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dc.contributor.advisorRobinson, Ruth Alison Joyce
dc.contributor.authorBrezina, Cynthia A.
dc.coverage.spatialxix, 336 p.en_US
dc.date.accessioned2015-06-02T15:16:59Z
dc.date.available2015-06-02T15:16:59Z
dc.date.issued2015-06-23
dc.identifieruk.bl.ethos.647817
dc.identifier.urihttp://hdl.handle.net/10023/6730
dc.description.abstractThis study contributes to the understanding of major river evolution in Southeast Asia during the Cenozoic. In order to trace the evolution of a hypothesized palaeo-Yarlung Tsangpo-Irrawaddy River, this work undertakes the first systematic provenance study of detrital minerals from Cenozoic synorogenic fluvial and deltaic sedimentary rocks of the Central Burma Basin, employing a combination of high precision geochronology, thermochronology, and geochemistry analytical techniques on single grain detrital zircon and white mica. The dataset is compared to published isotopic data from potential source terranes in order to determine source provenance and exhumation history from source to sink. A Yarlung Tsangpo-Irrawaddy connection existed as far back as ca. 42 Ma and disconnection occurred at 18–20 Ma, based on provenance changes detected using a combination of U-Pb ages and εHf(t) values on detrital zircons, and ⁴ºAr/³⁹Ar dating on detrital micas. During the Eocene and Oligocene, units are dominated by U-Pb age and high positive εHf(t) values, characteristic of a southern Lhasa Gangdese magmatic arc source. An antecedent Yarlung Tsangpo-Irrawaddy River system formed the major river draining the eastern Himalaya at this time. A significant change in provenance is seen in the early Miocene, where detritus is predominantly derived from bedrock of the eastern Himalayan syntaxis, western Yunnan and Burma, a region drained by the modern Irrawaddy-Chindwin river system characterized by Cenozoic U-Pb ages and negative εHf(t) values. This is attributed to the disconnection of the Yarlung-Irrawaddy River and capture by the proto-Brahmaputra River, re-routing Tibetan Transhimalayan detritus to the eastern Himalayan foreland basin. Re-set zircon fission track ages of 14-8 Ma present in all units is used to infer post-depositional basin evolution related to changes in the stress regime accommodating the continued northward migration of India. The early Miocene initiation of the Jiali-Parlung-Gaoligong-Sagaing dextral shear zone and the continued northward movement of the coupled India-Burma plate aided in focusing deformation inside the syntaxis contributing to the disconnection of the Yarlung Tsangpo-Irrawaddy system, linking surface deformation and denudation with processes occurring at deeper crustal levels.en_US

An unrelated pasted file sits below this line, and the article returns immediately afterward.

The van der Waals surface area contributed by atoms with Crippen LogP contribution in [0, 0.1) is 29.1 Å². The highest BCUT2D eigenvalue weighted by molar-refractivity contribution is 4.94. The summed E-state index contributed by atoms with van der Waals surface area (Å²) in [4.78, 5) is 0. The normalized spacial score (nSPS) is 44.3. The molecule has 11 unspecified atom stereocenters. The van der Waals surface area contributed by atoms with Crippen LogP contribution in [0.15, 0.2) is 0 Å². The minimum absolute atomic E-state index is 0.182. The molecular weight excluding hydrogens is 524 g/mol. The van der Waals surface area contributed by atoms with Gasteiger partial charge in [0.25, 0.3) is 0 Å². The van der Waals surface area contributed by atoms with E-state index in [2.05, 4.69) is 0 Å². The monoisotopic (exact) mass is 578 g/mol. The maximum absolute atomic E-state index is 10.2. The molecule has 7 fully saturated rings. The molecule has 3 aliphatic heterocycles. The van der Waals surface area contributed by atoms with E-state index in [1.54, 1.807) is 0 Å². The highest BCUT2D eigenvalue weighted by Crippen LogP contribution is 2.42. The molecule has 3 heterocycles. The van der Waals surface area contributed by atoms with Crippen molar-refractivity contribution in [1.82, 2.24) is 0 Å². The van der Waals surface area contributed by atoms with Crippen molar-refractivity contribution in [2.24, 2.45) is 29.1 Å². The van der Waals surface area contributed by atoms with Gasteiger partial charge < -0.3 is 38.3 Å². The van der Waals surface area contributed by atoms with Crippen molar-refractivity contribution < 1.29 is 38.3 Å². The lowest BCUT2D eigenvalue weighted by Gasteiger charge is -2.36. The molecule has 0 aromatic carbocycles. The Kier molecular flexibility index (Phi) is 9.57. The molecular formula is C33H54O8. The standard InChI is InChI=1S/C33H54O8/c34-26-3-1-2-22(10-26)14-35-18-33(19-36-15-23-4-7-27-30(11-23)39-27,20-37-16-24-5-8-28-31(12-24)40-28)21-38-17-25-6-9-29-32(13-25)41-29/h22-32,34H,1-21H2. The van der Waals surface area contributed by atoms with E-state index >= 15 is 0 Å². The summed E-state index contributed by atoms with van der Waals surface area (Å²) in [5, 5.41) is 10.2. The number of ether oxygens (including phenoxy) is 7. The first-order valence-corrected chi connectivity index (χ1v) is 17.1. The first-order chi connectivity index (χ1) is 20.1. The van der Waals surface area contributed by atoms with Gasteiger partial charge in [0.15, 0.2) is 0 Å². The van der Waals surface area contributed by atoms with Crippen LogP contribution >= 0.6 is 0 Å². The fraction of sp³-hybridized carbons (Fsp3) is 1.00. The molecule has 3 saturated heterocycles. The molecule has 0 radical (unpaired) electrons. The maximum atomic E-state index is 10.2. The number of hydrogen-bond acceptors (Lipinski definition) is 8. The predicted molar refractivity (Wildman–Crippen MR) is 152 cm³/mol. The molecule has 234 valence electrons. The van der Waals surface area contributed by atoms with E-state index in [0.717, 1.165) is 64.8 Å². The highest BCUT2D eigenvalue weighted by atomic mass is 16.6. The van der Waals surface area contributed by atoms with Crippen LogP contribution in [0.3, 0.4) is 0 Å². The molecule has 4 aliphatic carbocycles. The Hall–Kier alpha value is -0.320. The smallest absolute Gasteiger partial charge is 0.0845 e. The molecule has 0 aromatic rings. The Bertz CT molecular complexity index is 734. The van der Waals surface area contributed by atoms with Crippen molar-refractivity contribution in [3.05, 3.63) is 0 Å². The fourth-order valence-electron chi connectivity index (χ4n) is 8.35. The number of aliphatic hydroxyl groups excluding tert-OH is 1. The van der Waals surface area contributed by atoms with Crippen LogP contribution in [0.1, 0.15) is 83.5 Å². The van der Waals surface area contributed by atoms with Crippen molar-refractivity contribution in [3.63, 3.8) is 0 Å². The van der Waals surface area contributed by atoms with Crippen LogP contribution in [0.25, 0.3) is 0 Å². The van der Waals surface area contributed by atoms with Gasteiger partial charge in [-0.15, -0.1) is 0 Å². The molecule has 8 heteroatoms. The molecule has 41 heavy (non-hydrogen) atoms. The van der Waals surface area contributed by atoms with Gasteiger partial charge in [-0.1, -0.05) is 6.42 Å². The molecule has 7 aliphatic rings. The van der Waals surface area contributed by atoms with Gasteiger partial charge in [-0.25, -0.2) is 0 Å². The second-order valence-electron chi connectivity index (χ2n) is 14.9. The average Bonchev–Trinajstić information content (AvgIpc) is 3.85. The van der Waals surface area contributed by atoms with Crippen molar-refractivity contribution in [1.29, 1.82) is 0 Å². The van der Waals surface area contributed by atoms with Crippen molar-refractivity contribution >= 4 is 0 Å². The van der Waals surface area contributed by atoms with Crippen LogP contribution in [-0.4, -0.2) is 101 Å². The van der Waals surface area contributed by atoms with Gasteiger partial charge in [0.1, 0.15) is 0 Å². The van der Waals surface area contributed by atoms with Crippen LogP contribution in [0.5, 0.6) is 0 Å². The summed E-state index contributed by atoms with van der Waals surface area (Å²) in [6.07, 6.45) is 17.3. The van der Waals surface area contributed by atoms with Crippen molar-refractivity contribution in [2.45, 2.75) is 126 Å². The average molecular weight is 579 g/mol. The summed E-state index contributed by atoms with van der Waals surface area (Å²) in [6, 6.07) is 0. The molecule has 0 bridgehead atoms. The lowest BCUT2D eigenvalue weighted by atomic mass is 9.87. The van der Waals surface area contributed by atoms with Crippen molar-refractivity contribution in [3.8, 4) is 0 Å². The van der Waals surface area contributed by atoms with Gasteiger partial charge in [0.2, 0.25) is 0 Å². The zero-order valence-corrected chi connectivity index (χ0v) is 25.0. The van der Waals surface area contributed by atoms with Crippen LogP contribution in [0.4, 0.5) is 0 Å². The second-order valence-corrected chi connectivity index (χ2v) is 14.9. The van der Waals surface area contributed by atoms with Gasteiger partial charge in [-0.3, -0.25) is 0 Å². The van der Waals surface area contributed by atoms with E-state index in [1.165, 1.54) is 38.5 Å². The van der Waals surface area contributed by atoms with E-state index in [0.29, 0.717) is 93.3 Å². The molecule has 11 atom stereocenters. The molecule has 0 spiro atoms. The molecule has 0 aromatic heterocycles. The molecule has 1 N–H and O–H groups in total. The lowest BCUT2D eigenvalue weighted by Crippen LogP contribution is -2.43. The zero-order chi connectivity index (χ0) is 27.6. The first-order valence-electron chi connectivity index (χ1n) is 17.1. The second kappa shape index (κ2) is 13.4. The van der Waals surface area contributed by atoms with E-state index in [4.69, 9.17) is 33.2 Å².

dc.language.isoenen_US
dc.publisherUniversity of St Andrewsen
dc.rightsCreative Commons Attribution-NonCommercial-NoDerivatives 4.0 International
dc.rights.urihttp://creativecommons.org/licenses/by-nc-nd/4.0/
dc.subjectDetrital mineralsen_US
dc.subjectRiver captureen_US
dc.subjectIrrawaddy Riveren_US
dc.subjectHimalayasen_US
dc.subjectU-Pb zircon datingen_US
dc.subjectZircon fission track datingen_US
dc.subject⁴ºAr/³⁹Ar white mica datingen_US
dc.subjectGarnet geochemistryen_US
dc.subject.lccQE295.2B8en_US
dc.subject.lcshGeology, Stratigraphic--Cenozoicen_US
dc.subject.lcshIrrawaddy River (Burma)en_US
dc.subject.lcshRiver captureen_US
dc.subject.lcshOrogeny--Himalaya Mountains Regionen_US
dc.titleThe detrital mineral record of Cenozoic sedimentary rocks in the Central Burma Basin : implications for the evolution of the eastern Himalayan orogen and timing of large scale river captureen_US
dc.typeThesisen_US
dc.type.qualificationlevelDoctoralen_US
dc.type.qualificationnamePhD Doctor of Philosophyen_US
dc.publisher.institutionThe University of St Andrewsen_US
dc.rights.embargodateElectronic copy restricted until 4th February 2017en_US
dc.rights.embargoreasonThesis restricted in accordance with University regulationsen_US


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Creative Commons Attribution-NonCommercial-NoDerivatives 4.0 International
Except where otherwise noted within the work, this item's license for re-use is described as Creative Commons Attribution-NonCommercial-NoDerivatives 4.0 International